Reforming the capital gains tax a smart move

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Reforming the capital gains tax a smart move

Saturday, 01 April 2023 | Uttam Gupta

Reforming the capital gains tax a smart move

It is perfectly justified if the rich class is made to pay more which, in turn, helps the Government provide services to the poor

In the Finance Bill, 2023 passed by the Lok Sabha on March 24, 2023, an amendment relates to a change in the tax treatment of capital gains from non-equity or debt mutual funds (DMF). This has led to consternation in the investor fraternity including high net-worth individuals (HNIs), corporate, and so on who argue this will undermine efforts to deepen the bond market which is crucial for financing the long-term development needs of the economy.

They also say such a change should have been introduced in the Union Budget. This would allow for thorough discussion in Parliament, instead of an official amendment. Now that it is part of the Finance Act, any discussion on the procedure adopted is merely academic. Before discussing the amendment that will take effect from April 1, 2023, let us look at the existing position. DMF is a scheme that invests in fixed income instruments, such as corporate and government bonds, corporate debt securities, and money market instruments etc. that offer capital appreciation. Debt funds are also called income or bond funds.

Currently, any capital gain on redemption of units in a debt fund held for three years or longer is treated as long-term capital gain (LTCG) and is taxed at a flat 20 percent with the benefit of indexation (it adjusts the cost of a person’s investment to account for inflation, effectively reducing her capital gains and in turn, her tax liability). Any capital gain on redemption of units held by investors before three years is treated as short-term capital gain (STCG) and is taxed at an individual’s income tax (albeit personal) slab rate.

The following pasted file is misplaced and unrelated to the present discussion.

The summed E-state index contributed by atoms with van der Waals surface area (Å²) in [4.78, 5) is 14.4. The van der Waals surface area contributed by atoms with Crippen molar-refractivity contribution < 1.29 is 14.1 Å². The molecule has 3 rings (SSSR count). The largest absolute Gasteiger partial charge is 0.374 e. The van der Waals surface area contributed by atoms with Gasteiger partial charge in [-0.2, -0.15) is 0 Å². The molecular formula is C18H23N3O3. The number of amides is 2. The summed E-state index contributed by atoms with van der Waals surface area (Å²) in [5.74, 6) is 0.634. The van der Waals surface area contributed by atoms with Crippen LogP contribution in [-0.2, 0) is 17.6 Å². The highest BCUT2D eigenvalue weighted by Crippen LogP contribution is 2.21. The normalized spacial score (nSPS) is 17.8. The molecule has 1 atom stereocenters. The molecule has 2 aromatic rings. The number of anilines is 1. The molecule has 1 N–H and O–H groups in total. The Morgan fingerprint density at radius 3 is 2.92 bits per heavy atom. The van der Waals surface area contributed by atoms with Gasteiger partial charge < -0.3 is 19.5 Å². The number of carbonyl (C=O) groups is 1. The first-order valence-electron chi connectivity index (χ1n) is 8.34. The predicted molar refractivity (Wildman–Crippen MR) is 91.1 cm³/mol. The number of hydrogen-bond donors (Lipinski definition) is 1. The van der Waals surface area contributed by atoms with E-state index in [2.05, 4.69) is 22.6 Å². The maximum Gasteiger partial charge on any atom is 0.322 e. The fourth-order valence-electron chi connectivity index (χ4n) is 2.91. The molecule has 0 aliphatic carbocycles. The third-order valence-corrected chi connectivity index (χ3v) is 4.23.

The amendment does away with this distinction in the case of ‘Specified mutual funds’ (SMFs) which essentially refer to mutual funds where not more than 35 percent of their total proceeds are invested in equity shares of domestic companies. As a result, gains arising from SMFs irrespective of the period for which the units are held by investors are deemed STCGs and hence, liable to tax at the rate applicable to the slab in which their total income falls.

Given the way SMFs are defined, the new tax treatment will also apply to exchange-traded funds (ETFs), international funds, gold/silver funds, outbound mutual funds and even equity funds etc. wherein the gains will be taxed at the personal income tax (PIT) slab rate. The amendment will be applied prospectively from April 1, 2023. This implies that all MF units already in possession of the investors as well as those acquired before this date will continue to be covered by the old dispensation.

 Impact on investors

Consider a high-income earner earning Rs 2 crore per annum. The applicable effective tax rate in her case is 39 per cent. Assume she has invested Rs 100 in DMF units which yield a return of 10 percent per annum. Further, assume that inflation is 5 percent. With these basics, under the old regime i.e., 20 per cent LTCG tax with indexation benefit, her gain at the end of three years would be Rs 17.4 (value of investment Rs 133.1 minus inflation adjusted cost Rs 115.7). Tax @20 per cent on Rs 17.4 comes to Rs 3.5. Under the new regime i.e., tax rate in the relevant slab (39 per cent in this example) and no benefit of indexation, capital gain at the end of three years will be Rs 33.1 (value of investment Rs 133.1 minus cost Rs 100). Tax @39 per cent on Rs 33.1 will be Rs 12.9 which is almost 4 times the tax under the previous regime. It is this steep increase in the tax burden that is hurting the high-income earners.